Sunday, January 17, 2021

Tools Old and New: Mini LED Light Panels

We're a bit impressed with this mini LED light panel from these guys Nanlite - the LitoLite 5C RGBWW. Dimensional size of 4.2"x2.4"x0.9" at a weight of 4.8 ounces. Internal rechargeable (USB-C) Li-ion battery (cable included) - rated 1.5hr running time at full brightness. Adjustable CCT from 2700K to 7500K with green/magenta control. Adjustable HSI - 360ยบ of hue control and 100 levels of color saturation adjustment. Dimmable from 0 to 100%. All controllable via a panel adjustment or wirelessly via smartphone by free app (which would let ya' control multiple panels). CRI of 95/TLCI of 97. Package includes a snap-on (silicone) diffuser and carry bag.

The panel is pre-programmed with 15 adjustable pulse special effects such as fire/candle, storm, explosion and welding, to name a few. That's somethin' different to us. Figure they could be useful if needed in video production. We would liked to have had the police car effect back in the day for final approach to after dark, in progress backwoods keg parties - that would have been some fun. Not a bad package for around $75.

... havin' some fun with a pair of a bit alien looking 5C's creeping up a stove pipe - HSI channelled (blue) 192/100/100 - didn't record the exposure info - (magnetic) GorillaPod 325's for support...

Stuff like this can't be totally appreciated unless you have invested days designing and piece-mealing a multiple halogen lighting system together and afterward spent several days wrestling the works, all housed in a large, unwieldly Pelican Case (not to mention several separate 12v batteries) throughout squeeze crawls, slots and fissures of an underground cave system. Those LitoLites would have worked well in the tight spots.

Saturday, January 2, 2021

Escape From New York

Around '89 we had made a few friends in the New York City (NYC) film community, and up until around maybe '92, when the opportunity arose, we'd occasionally take the Amtrak train from Union Station in Washington DC (where we were living at the time) to Penn Station in NYC to spend a weekend assisting with independent film projects. We weren't interested in full time employment in the "business", just wanted to get as much experience as we could to apply to our own work. Didn't need the cash so we worked cheap. Compensation always included free lodging and dinner/drinks - always at a Greenwich or East Village bar/tavern - each "storied for the literary luminaries who habitually frequented them"(1). Our amigos themselves were all artist and literary types 'ta boot - these their hangouts. Combine like minded sensibility with cheap labor, along with the fact that we knew our sh*t - and we were always a welcome addition.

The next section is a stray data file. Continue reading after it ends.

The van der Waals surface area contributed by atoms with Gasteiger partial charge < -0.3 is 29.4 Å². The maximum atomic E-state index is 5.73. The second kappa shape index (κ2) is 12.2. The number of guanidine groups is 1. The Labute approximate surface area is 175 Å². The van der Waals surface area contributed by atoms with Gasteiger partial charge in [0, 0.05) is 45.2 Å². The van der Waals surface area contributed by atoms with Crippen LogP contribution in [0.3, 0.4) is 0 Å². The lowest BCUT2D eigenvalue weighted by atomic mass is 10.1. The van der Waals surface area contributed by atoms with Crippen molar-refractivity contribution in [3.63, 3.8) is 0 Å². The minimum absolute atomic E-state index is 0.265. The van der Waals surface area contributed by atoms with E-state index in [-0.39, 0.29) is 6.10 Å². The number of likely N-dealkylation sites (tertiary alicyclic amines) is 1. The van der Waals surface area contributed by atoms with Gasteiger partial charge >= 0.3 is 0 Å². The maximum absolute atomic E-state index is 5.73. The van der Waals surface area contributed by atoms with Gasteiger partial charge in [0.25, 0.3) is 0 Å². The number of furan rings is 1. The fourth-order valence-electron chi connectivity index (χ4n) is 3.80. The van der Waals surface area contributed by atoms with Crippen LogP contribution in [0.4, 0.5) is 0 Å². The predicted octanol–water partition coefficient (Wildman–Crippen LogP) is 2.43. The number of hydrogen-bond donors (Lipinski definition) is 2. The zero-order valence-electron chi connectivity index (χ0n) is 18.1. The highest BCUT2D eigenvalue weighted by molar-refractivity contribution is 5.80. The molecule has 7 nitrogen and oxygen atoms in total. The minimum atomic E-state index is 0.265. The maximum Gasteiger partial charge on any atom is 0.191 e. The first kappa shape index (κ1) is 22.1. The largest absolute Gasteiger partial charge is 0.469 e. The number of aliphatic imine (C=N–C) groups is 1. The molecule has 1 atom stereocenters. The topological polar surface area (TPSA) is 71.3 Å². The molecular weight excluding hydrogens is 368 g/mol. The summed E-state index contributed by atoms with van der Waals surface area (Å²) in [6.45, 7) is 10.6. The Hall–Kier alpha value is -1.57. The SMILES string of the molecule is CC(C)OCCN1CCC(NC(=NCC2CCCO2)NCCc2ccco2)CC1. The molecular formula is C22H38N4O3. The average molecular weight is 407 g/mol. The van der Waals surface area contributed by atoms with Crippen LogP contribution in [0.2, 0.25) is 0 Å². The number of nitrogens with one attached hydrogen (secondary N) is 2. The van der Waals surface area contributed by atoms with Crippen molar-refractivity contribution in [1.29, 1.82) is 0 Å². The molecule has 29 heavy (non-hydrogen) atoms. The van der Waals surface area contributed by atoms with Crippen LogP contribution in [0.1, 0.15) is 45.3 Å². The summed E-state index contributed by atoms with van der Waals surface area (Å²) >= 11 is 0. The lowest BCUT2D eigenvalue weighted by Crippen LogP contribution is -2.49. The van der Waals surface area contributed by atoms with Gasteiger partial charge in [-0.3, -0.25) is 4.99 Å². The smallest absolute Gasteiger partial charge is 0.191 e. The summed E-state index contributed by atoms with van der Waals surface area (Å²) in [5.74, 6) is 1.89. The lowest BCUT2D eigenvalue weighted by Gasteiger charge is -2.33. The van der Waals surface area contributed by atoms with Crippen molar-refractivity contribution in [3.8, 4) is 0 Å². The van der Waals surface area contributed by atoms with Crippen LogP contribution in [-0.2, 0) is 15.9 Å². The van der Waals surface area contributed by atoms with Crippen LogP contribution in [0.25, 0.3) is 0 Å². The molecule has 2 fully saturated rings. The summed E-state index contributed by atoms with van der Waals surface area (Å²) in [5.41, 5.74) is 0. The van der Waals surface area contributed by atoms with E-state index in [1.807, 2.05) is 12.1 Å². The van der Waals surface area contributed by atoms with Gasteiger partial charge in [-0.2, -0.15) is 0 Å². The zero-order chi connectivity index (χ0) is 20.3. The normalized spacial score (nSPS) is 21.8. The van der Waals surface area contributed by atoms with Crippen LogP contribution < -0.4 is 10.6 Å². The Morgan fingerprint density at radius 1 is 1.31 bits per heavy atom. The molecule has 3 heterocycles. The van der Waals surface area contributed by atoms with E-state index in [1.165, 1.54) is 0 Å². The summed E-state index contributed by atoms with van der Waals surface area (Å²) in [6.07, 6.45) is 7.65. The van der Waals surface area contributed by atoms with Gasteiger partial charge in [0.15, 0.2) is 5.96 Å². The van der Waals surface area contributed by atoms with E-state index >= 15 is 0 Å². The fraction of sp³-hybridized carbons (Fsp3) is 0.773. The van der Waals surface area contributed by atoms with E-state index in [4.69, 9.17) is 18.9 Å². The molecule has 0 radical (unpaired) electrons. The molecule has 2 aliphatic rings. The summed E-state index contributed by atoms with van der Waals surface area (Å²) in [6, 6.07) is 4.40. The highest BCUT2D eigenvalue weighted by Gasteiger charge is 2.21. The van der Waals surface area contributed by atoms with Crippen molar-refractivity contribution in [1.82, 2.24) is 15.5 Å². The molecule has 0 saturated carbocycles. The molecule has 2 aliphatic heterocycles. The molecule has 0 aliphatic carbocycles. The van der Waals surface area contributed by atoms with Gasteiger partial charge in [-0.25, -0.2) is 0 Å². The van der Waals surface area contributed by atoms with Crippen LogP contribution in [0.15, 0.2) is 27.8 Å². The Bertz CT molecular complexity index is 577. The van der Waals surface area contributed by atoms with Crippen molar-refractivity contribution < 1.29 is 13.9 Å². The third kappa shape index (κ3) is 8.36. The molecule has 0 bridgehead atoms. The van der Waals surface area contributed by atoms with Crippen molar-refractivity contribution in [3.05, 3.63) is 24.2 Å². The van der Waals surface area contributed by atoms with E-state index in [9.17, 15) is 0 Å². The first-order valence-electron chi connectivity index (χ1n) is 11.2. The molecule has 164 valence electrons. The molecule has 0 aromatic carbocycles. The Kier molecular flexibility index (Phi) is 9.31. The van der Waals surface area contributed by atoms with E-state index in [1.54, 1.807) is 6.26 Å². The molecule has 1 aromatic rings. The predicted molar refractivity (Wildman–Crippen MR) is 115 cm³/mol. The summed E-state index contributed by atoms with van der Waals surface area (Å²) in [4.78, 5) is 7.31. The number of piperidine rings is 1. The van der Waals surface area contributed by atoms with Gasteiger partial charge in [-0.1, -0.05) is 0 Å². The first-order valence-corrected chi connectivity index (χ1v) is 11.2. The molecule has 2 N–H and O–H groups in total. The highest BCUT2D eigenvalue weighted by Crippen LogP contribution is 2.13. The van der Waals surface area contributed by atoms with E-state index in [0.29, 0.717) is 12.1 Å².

Experienced a few interesting adventures on set/location. Once positioned a few 5K lights a bit too close to an unseen fire sprinkler sensor, potentially dousing a mid level floor of a Manhattan office building. Luckily the sprinkler system didn't activate. Set about every alarm in the building off, though. The precinct fire chief was pretty cool about it. Showed up alone and casually walked in and deactivated the alarms. Another situation had us negotiating with a pistol-waving Latino gang leader who was (acting) a bit pissed and wanted to know who gave us permission to film in his "turf". Insisted that we were undercover cops intending to secretly film their activities(2). Turned out to be a good guy once he realized we weren't backin' down - and we weren't cops.

Had a few interesting adventures in the bars/taverns. Was seated at one tavern noted for the celebrity and "literary luminary" patrons table-top wood carving signatures, past and present. Ernest Hemingway had been one to initial our table. We added our initials right below his. Think it may have been the White Horse Tavern or maybe McSorleys. Don't recall right off hand. Maybe neither. Anyway, suggests great minds think alike. Got to bullsh*t a bit with Rolling Stone Keith Richard at the ACME Bar and Grill. Bought us a beer and we returned the favor. Ran into him another time at the Bluenote and he remembered us. Thought that was pretty cool of him. The best time was one evening we went to the Pyramid Clubwhich was a popular gay/transvestite bar (plenty of gay folks in the NY film industry - all good people the ones we worked with). We had among our company a very good looking aspiring actress/model who wound up being a big hit with the "boys". She was drinkin' for free all night and they continually had her up on the bar dancin' with 'em. We figured because she was OEM equipped. She was visually a knockout, but by late evening we had to rate her 5th place - there were some good lookin' "gals" in that place. She took first place in the "stock" division, however. Lot's of fun. We've been in plenty of bars over the years but we've seldom been treated any better than there.

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McSorley's Old Ale House